Civil War Wiki
Advertisement
Richard Griffith
[[Image:File:Richard Griffith.jpg|center|200px|border]]Richard Griffith
Personal Information
Born: January 11, 1814(1814-01-11)
Place of Birth: {{{place of birth}}}
Died: June 29, 1862 (aged 48)
Place of Death: {{{place of death}}}
Nickname:
Birth Name: {{{birth name}}}
Other Information
Allegiance: United States of America
Confederate States of America
Participation(s): {{{participations}}}
Branch: Confederate States Army
Service Years: {{{service years}}}
Rank: Brigadier General
Service number : {{{servicenumber}}}
Unit: Army of Northern Virginia
Commands: Griffith's Brigade
Battles: American Civil War
  • Peninsula Campaign
Awards:
Relations:
Other work: {{{otherwork}}}


Richard Griffith (January 11, 1814 – June 29, 1862) was a brigadier general in the Confederate States Army during the American Civil War. He was mortally wounded at the Battle of Savage's Station during the 1862 Peninsula Campaign. He was one of a number of Confederate generals who were born in the North in Pennsylvania.

Early life and career[]

Griffith was born in Philadelphia, Pennsylvania. After graduating from Ohio University in Athens, Ohio, he moved to Vicksburg, Mississippi. During the Mexican War, he served as an infantryman with the 1st Mississippi Rifles, where he met and became friends with Colonel Jefferson Davis.

After the war, he returned to civilian life and made his living as a banker and a U.S. Marshal. He was active in state and local politics, and was elected as the Mississippi state treasurer. He was a member of the antebellum state militia, holding the rank of brigadier general.

Civil War service[]

File:Genrgriffith.jpg

The burial site of Gen. Richard Griffith in Greenwood Cemetery in Jackson, Mississippi.

When the Civil War began, Griffith was appointed as the colonel of the 12th Mississippi Infantry in May 1861. He was promoted to brigadier general on November 2 and put in command of a brigade of four Mississippi regiments that became part of Maj. Gen. John B. Magruder's division in April 1862.

He soon saw action in the Seven Days Battles near Richmond, Virginia. It was during this fighting that General Griffith was mortally wounded. On June 29, 1862, Griffith and his men were pursuing Union soldiers retreating from positions on the Nine Mile Road when they encountered elements of Maj. Gen. Edwin V. Sumner's II Corps near Savage's Station, who were guarding the Union forces' retreat. In heavy artillery fire, Griffith was wounded in his thigh by a shell fragment.[1]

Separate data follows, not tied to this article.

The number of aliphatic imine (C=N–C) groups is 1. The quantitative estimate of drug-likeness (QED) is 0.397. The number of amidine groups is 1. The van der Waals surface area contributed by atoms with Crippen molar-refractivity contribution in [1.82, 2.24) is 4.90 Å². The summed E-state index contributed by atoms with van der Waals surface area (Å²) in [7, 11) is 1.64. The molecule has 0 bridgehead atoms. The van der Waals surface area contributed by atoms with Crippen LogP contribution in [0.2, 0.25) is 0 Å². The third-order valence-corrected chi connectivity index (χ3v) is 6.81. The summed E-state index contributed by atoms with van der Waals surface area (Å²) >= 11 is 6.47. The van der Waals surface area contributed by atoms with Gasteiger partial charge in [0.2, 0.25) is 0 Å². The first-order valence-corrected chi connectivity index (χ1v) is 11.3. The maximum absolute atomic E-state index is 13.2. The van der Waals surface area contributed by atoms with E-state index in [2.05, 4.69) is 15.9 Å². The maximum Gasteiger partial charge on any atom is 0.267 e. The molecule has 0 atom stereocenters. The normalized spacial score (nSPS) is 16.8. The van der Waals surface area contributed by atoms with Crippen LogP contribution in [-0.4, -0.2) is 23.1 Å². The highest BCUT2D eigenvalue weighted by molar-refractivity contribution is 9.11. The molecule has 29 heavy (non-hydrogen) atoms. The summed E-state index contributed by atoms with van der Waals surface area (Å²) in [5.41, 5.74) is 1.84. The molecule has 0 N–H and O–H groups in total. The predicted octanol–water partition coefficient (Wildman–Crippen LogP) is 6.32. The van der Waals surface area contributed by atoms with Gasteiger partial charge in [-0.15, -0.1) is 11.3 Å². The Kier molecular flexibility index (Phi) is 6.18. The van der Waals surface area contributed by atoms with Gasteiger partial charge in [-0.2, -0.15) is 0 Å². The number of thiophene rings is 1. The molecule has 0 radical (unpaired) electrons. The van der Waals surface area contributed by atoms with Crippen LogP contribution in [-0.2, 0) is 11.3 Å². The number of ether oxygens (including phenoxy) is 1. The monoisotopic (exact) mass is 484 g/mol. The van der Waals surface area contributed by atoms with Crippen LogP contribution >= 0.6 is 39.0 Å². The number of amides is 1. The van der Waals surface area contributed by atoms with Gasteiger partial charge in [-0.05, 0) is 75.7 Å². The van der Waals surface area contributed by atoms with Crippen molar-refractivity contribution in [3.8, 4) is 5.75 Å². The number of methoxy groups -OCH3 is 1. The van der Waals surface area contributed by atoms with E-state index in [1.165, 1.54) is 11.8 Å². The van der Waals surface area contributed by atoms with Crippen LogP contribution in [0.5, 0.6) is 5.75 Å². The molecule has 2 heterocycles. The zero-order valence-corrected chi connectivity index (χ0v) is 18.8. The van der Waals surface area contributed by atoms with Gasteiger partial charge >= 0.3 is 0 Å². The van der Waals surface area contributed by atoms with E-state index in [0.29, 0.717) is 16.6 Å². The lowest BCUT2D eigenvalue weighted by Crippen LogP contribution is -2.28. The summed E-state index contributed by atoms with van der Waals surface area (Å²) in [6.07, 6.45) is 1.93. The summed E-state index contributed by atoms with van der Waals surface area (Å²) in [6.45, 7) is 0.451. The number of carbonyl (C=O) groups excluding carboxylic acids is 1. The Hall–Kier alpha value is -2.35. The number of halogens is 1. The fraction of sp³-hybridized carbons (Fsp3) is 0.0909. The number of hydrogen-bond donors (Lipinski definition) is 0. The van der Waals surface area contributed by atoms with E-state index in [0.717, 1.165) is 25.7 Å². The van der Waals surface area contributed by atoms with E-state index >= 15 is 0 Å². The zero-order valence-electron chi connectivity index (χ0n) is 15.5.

When he was informed that he was fatally wounded, it is reported that General Griffith said, "If only I could have led my brigade through this battle, I would have died satisfied." Griffith was taken to Richmond, but succumbed to his wounds the same day. He is buried in Greenwood Cemetery in Jackson, Mississippi.

Legacy[]

The loss of General Griffith was much lamented by many, including his long-time friend Jefferson Davis. Of the fighting at Savage Station he wrote, "Our loss was small in numbers, but great in value. Among others who could ill be spared, here fell the gallant soldier, the useful citizen, the true friend and Christian gentleman, Brigadier General Richard Griffith. He had served with distinction in foreign war, and, when the South was invaded, was among the first to take up arms in defense of our rights."[2]

Later in the war, a group of soldier-musicians called "The McLaws Minstrels," serving under Lafayette McLaws and formerly under General Griffith, would play at a theater in Fredericksburg. They charged a modest admission fee, the proceeds from which were used to erect a monument in the Mississippi State Capitol in honor of their fallen commander.[3]

See also[]

References[]

  1. Smith, Derek (2005). The Gallant Dead: Union and Confederate Generals Killed in the Civil War. Stackpole Books. ISBN 0811701328. 
  2. Davis, Jefferson (1881). The Rise and Fall of the Confederate Government. University of Michigan: D. Appleton and Co.. 
  3. Sears, Stephen W. (1998). Chancellorsville. Houghton Mifflin Books. ISBN 039587744X. 
Advertisement